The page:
With less than a week remaining until pitchers and catchers have to report to spring training, it appears that the Rockies offseason is mostly over. While there might be a few more minor league deals signed, it isn’t likely that those moves would have an impact on the Rockies opening day roster.
Patrick Saunders compiled some of the grades that the national pundits have given the Rockies offseason. They range from B to D+ mostly depending on how the given reviewer felt about the Ian Desmond signing. Personally, I lean more towards the B side of things.
Heading into the offseason the Rockies had three areas of improvement that they need to focus on. The bullpen, first base, and the manager. The Rockies addressed all of those areas, however, whther or not they actually improved in those areas may be a question.
The Rockies made two additions to the bullpen in Greg Holland and Mike Dunn. Both signings could be great, however there is enough questions with both to also make me worry that they could be horrible. Combined with the huge wave of young arms ready to help the bullpen this year, the Rockies one of the deepest bullpens in the Majors. Whether or not that depth is going to be any good is going to be the real question.
The Ian Desmond signing is still puzzling to me, but I’m curious to see how the Rockies prioritization of athleticism and versatility pays off. If the Rockies would not have forfeited their first round pick as part of the deal, I would probably like it more. If Mark Reynolds can parlay his spring training invitation into an active roster spot and the Rockies can use Desmond’s versatility to keep the below-average bats out of the lineup when a player get’s injured or needs a day off, the Desmond signing makes a lot more sense.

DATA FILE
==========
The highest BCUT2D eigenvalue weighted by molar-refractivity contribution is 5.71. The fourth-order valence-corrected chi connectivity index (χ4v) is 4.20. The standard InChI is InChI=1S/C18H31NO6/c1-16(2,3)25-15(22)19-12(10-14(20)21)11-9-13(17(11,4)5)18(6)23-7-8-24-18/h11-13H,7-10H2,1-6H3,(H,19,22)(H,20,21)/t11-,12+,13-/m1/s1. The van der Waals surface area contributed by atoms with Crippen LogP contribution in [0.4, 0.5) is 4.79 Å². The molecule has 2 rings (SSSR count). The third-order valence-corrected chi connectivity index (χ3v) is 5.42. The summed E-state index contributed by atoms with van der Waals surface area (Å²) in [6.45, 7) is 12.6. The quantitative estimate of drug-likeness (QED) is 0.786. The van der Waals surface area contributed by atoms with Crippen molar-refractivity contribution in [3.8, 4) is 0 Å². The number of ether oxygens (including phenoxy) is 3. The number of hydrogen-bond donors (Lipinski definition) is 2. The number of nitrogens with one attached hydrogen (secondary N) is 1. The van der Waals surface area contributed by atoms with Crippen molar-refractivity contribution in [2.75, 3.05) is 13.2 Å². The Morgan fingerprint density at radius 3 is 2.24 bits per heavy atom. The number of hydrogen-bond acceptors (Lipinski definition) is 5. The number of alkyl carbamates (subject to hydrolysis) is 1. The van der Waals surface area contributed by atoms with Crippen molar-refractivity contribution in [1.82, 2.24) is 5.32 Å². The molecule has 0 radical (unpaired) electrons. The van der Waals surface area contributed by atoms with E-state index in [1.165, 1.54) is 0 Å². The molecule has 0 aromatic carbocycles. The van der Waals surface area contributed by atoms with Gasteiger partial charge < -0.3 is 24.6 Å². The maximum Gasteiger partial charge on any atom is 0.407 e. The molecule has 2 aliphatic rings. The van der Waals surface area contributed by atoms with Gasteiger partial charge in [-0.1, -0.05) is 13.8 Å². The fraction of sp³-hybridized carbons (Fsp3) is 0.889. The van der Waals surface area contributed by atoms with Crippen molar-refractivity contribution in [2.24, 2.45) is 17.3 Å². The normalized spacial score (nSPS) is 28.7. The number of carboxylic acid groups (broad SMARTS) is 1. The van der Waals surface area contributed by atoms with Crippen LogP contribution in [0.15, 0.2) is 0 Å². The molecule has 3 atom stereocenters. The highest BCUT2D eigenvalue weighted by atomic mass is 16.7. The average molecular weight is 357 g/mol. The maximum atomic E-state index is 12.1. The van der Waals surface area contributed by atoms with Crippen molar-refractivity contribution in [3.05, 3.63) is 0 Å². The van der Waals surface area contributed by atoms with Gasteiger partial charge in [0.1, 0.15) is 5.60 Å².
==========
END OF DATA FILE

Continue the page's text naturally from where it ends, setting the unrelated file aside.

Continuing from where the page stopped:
While it seems like a long time ago, the Rockies kicked off their offseason by replacing manager Walt Weiss with former Padres manager Bud Black. Black was not high on my list of desired managers due to a spotty track record while he was with the Padres. Since his hire, his interviews have alleviated some of my fears, but only time will tell if he can help a young Rockies team meet their potential.
When looking at how the Rockies addressed their needs, my personal grade is a C+. I’m not sure that the overall additions will have much of a net impact on the Rockies chances of success this year. However, I am hopeful that the Rockies won’t need them to do much as the development of their young players gives them the necessary improvement to be in contention for most of the year.
Be sure to share your grade of the Rockies offseason in the comments below.
Just like the rest of us, Trevor Story is ready for the offseason to be over and for baseball to begin. If Story is healthy for the entire season and produces at a similar rate to what he did last year, the Rockies infield will be one of the best in baseball even with a league average bat at first base.
Kyle Freeland is entering spring training with an eye on earning a spot in the Rockies rotation. While he’s had a very non-linear path to the Majors, he did throw over 160 innings last season with the latter half of that coming in Triple-A. While I would currently place him around 8th on the Rockies depth chart of starting pitching options, that is well within reach of earning a starting role through either a red-hot spring training or other pitcher’s injuries.